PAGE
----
Jan 5, 2010

One Great Runaway



I'm in the midst of putting together a piece about the National Film Board's animated selections at this year's Sundance Film Festival, which opens January 21st in Park City, Utah. I always associate the wintery film festival with intellectual independent features but it's warming to see a loopy animated short like Runaway be featured there as well. The Cordell Barker work is one of the three animated shorts being shown at this year's festival, the other two being Vive La Rose
and Rains.

Runaway had its world premiere last May at the Cannes Film Festival, and was also shown at the Toronto International Film Festival this past September. Watching it, I was taken back to my youth, when I saw Barker's first animated short, The Cat Came Back. With its zany animation and insanely catchy theme song, the short remains a personal favourite of mine. What's so neat about Barker's works is that he blends social commentary in with the crazy narratives and colourful characters. So Runaway is about much more than a train; it's a not-so-subtle metaphor on class distinctions, consumerism, environmentalism, economics and social responsibility. It's also fabulously entertaining, with a lively score by Ben Charest (the man behind the Oscar-nominated The Triplets of Belleville) and Barker's kooky, charming animation.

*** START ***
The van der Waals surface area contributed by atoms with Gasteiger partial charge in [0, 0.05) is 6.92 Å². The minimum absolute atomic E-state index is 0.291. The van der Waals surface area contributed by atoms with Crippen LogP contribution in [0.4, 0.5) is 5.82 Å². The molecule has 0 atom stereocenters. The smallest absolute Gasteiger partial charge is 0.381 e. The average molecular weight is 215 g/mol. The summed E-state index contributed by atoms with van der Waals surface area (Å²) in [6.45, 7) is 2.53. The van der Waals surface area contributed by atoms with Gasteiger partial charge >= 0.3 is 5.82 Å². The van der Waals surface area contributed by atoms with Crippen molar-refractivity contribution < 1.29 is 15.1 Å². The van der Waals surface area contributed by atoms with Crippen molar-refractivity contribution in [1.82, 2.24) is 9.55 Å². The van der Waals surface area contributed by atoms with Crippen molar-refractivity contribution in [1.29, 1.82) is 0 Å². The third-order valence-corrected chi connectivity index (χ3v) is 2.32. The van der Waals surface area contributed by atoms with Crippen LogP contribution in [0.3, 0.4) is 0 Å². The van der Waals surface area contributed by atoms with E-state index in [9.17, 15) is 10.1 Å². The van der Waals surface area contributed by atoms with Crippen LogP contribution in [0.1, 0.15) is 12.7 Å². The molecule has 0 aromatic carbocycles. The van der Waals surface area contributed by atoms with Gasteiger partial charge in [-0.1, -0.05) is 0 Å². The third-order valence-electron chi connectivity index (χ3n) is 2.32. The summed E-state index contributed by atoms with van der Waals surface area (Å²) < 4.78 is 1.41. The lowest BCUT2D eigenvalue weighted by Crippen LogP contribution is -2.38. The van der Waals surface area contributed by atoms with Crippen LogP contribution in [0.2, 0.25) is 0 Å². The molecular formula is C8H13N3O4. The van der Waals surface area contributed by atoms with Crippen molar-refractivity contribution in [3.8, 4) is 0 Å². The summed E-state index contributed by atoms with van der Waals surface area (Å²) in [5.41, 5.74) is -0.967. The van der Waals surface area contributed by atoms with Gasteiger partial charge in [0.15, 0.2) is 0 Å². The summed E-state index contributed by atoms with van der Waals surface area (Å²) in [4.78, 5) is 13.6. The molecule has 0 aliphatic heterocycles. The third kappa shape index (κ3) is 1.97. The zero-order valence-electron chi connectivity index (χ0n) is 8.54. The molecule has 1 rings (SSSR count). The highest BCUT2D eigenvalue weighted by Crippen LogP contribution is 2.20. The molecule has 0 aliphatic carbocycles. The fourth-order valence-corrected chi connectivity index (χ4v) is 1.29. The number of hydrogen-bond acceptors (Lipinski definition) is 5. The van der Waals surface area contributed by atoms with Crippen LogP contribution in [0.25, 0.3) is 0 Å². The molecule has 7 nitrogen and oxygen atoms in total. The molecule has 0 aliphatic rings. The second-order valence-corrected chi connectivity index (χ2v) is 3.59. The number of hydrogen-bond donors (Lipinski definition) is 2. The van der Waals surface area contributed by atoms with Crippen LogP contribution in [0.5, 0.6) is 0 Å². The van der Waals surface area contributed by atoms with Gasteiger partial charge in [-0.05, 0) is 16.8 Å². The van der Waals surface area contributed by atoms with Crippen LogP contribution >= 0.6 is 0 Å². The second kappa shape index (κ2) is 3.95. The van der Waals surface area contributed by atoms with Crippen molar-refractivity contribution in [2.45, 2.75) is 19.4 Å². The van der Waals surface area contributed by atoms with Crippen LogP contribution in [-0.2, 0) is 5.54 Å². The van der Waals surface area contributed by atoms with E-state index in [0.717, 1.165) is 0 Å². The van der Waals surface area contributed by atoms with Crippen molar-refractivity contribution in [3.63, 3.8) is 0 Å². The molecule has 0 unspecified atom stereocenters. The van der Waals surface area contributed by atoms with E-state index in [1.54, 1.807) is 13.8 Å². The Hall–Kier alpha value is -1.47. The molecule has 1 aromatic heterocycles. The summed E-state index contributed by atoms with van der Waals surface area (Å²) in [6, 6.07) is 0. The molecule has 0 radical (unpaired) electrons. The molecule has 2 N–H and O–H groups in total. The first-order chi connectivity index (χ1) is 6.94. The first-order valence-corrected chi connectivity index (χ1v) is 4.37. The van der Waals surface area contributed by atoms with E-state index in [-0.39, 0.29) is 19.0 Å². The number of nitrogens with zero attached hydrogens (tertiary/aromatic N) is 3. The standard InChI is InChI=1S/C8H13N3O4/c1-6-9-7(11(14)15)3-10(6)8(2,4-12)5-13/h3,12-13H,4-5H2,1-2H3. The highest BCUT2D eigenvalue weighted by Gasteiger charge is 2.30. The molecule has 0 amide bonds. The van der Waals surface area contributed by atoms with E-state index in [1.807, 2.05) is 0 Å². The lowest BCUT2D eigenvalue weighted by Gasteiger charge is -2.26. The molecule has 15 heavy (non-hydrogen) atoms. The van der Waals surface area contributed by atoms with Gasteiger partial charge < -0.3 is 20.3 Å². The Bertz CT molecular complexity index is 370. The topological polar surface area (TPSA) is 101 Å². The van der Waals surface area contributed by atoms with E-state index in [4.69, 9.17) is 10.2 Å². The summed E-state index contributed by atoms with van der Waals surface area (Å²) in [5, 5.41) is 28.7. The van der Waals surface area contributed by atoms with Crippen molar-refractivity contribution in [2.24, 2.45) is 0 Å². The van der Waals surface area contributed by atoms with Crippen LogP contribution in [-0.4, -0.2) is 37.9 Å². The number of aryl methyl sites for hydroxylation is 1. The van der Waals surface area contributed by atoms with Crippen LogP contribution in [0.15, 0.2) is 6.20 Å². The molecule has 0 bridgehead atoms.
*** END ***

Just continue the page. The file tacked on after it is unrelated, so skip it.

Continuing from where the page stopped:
One of my mantras for 2010 is "less head, more heart." To borrow a line from Rumi, I'm attempting to stop the forward-pressure of the mind, at least sometimes, and blend it with Duchamp's idea that "the desire to understand everything fills me with horror" -so why try? It feels like such a ciphoning of energy to try to rationalize and square out the details of every little thing, all the time; it feels like an egotistical attempt at control that isn't there in the first place. Head just can't replace heart, and at its essence, this is what good animation (and all visual art, in fact) provides me: a portal into a world where logic doesn't always rule, control is illusory, and possibility is endless. That doesn't mean it shouldn't be challenging or difficult, or contain social commentary and exploration, but I think it's possible to marry the yin and yang together, through skill, and of course, passion. The best animation, for me, goes straight for child-like wonder, universal feeling, and a sparkling joy that is sometimes intertwined with social commentary. The NFB brings all of that wonder, feeling, and joy to Utah this year, in zany colours and deft pencil strokes. Looking at their works, it makes sense the word "art" is contained in "heart." As it should be.

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